Rapid Response:
Rapid response assemblies are provided on the site when there is an event in the news, good or bad, that touches children's lives, so we can offer you a way to acknowledge it in your collective worship.


ROYAL BABY ARRIVES!


By Ronni Lamont  

 

As with all rapid response assemblies, you might need to update this assembly prior to use.

 

Suitable for Whole School


Aim

 

A response to the exciting news that William and Kate are now the proud parents of a son.



Preparation and resources
 



Assembly

 

Reader 1: Read all about it! Read all about it! Royal baby arrived! Royal baby arrived!

Reader 2: Oh how exciting! What’s the baby called?

 

Reader 1: We don’t know yet – we’ve just got to wait.

 

Reader 2: And is the Duchess OK today?

 

Reader 1: She and Prince William are overjoyed. The baby was quite big, weighing in at eight pounds, six ounces, and was born at 4.24 p.m. on 22 July.

 

The new prince is third in line to the throne – after his grandfather Charles and his father William.

 

Reader 2: So it’ll be ages before he’s king!

Leader: Kate, the baby’s mum, was very ill just before Christmas last year, and that’s how we all heard she was expecting a baby. She went into hospital for a little while until she was feeling better. Then she went back on duty as a member of the royal family, visiting places and events, and we slowly watched as her tummy got rounder through the months.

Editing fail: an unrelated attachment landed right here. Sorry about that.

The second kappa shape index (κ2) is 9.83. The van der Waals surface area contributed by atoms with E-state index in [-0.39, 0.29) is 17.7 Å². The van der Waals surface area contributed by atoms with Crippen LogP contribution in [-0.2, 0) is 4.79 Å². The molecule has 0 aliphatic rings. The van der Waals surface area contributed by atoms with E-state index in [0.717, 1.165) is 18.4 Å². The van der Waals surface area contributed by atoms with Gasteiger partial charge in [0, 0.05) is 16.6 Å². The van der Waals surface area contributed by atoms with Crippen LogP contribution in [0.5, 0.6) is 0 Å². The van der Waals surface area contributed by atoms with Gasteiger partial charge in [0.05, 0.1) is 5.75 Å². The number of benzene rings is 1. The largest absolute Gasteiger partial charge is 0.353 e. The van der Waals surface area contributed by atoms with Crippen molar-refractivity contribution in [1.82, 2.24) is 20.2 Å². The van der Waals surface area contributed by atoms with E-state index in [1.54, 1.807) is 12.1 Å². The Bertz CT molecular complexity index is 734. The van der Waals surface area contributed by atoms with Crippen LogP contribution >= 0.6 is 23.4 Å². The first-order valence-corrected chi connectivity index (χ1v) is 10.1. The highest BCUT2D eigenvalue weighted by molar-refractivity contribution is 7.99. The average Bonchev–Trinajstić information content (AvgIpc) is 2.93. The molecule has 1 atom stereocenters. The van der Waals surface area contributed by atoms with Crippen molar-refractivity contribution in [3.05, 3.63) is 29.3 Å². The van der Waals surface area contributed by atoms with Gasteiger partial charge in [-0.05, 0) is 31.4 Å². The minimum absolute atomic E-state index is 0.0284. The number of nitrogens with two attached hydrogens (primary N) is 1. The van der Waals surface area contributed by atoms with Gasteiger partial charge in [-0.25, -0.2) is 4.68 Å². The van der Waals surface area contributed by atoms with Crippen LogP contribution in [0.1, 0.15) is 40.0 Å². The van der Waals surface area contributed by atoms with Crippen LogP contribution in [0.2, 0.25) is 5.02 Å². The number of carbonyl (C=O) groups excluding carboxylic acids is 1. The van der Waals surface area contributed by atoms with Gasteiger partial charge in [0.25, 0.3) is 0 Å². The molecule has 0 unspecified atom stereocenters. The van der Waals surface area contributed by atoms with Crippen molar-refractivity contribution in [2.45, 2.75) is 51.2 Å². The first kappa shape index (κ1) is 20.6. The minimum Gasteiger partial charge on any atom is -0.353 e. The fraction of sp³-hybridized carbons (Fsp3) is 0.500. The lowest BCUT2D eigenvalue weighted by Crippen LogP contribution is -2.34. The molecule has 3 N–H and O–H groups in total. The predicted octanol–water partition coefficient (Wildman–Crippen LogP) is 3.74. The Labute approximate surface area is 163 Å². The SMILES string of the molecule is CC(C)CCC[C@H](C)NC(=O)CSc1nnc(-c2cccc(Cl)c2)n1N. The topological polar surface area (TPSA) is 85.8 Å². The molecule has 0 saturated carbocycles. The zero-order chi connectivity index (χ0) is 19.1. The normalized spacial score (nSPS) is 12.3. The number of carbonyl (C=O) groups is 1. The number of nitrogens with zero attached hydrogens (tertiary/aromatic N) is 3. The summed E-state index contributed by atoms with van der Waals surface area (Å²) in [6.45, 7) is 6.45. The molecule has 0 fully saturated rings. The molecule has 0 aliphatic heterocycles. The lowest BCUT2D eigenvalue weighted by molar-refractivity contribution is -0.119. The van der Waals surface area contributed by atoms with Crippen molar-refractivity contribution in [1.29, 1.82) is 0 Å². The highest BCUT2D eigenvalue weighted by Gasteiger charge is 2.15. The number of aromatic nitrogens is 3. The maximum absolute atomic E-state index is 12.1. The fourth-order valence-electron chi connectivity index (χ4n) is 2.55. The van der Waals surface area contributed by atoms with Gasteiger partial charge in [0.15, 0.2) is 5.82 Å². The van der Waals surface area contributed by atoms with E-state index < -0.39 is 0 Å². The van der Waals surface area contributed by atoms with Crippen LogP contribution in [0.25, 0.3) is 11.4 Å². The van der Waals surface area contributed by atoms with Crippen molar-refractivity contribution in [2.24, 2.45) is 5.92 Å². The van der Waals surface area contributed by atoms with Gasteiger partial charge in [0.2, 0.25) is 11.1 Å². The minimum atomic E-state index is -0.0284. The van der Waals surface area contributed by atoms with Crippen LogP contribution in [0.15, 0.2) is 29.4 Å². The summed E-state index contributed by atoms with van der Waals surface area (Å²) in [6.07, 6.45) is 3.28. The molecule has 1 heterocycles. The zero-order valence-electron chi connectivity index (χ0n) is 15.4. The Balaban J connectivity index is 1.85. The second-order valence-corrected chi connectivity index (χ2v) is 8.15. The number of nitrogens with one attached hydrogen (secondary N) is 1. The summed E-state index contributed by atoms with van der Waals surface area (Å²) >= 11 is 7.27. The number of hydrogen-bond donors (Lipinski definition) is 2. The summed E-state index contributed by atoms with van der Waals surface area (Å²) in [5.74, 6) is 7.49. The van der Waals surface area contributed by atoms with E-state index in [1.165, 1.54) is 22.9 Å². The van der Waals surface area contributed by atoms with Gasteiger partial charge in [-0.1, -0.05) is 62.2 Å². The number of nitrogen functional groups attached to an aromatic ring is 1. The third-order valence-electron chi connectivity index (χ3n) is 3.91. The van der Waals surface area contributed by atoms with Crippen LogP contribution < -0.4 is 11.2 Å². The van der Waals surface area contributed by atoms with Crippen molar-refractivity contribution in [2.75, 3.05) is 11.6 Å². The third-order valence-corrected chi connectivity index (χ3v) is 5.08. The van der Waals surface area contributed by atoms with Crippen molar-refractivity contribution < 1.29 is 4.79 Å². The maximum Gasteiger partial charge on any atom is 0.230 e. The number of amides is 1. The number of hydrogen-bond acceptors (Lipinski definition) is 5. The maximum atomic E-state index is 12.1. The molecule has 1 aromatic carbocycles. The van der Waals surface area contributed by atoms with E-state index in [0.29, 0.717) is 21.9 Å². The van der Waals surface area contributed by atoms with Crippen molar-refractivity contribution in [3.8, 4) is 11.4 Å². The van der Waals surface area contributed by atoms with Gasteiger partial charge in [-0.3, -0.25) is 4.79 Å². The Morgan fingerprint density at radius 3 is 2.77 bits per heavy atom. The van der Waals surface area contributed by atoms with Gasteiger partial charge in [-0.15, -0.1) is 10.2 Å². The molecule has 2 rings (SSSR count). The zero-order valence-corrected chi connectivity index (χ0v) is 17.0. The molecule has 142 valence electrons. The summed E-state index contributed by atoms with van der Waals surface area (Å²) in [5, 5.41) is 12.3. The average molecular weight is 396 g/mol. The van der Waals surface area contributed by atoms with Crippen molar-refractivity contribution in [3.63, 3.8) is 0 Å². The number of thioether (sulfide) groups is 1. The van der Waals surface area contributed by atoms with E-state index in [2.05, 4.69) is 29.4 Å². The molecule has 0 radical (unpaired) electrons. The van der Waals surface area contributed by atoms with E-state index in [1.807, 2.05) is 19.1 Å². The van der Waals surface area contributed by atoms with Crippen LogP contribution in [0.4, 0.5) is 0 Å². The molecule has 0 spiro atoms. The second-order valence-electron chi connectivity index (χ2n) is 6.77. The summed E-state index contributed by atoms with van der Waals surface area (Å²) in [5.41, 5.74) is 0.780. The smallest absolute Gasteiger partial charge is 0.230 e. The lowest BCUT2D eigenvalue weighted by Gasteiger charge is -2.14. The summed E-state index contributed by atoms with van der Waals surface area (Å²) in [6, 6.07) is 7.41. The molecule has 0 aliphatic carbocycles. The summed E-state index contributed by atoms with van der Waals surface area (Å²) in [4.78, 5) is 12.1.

Yes, lots of women get what we call morning sickness when they are first expecting a baby. In fact, it sometimes tells the woman that she is expecting a baby! And so it was the first sign that the baby was on the way! And now the baby has been born, and we can all celebrate!

Leader: Many of you will remember having a baby in your homes – a sister or a brother. Some of your Mums and Dads are expecting babies now. It’s always very exciting when we learn someone is expecting a baby – babies bring so much joy and so many hopes with them: brand new life, with all those possibilities. And while your baby brothers and sisters could do all sorts of things in the future, this baby has a more limited future – he will be part of the heritage of the United Kingdom of Great Britain and Northern Ireland, and one day – probably a long way off in the future – will be our monarch.

 

Time for reflection

(Show the images of the Duke and Duchess of Cambridge, with their baby).

 

Let’s be quiet and thank God for the joy that babies bring – to their mums and dads, grandparents, sisters and brothers.

 

We think of the Queen, and think of how happy this news will have made her, too. As we look forward to our holidays, and all the excitement that they bring, we say: ‘Thank you for babies and the love and joy they bring. Amen.’

 

Song

‘I belong to a family’ (Come and Praise, 69)

 



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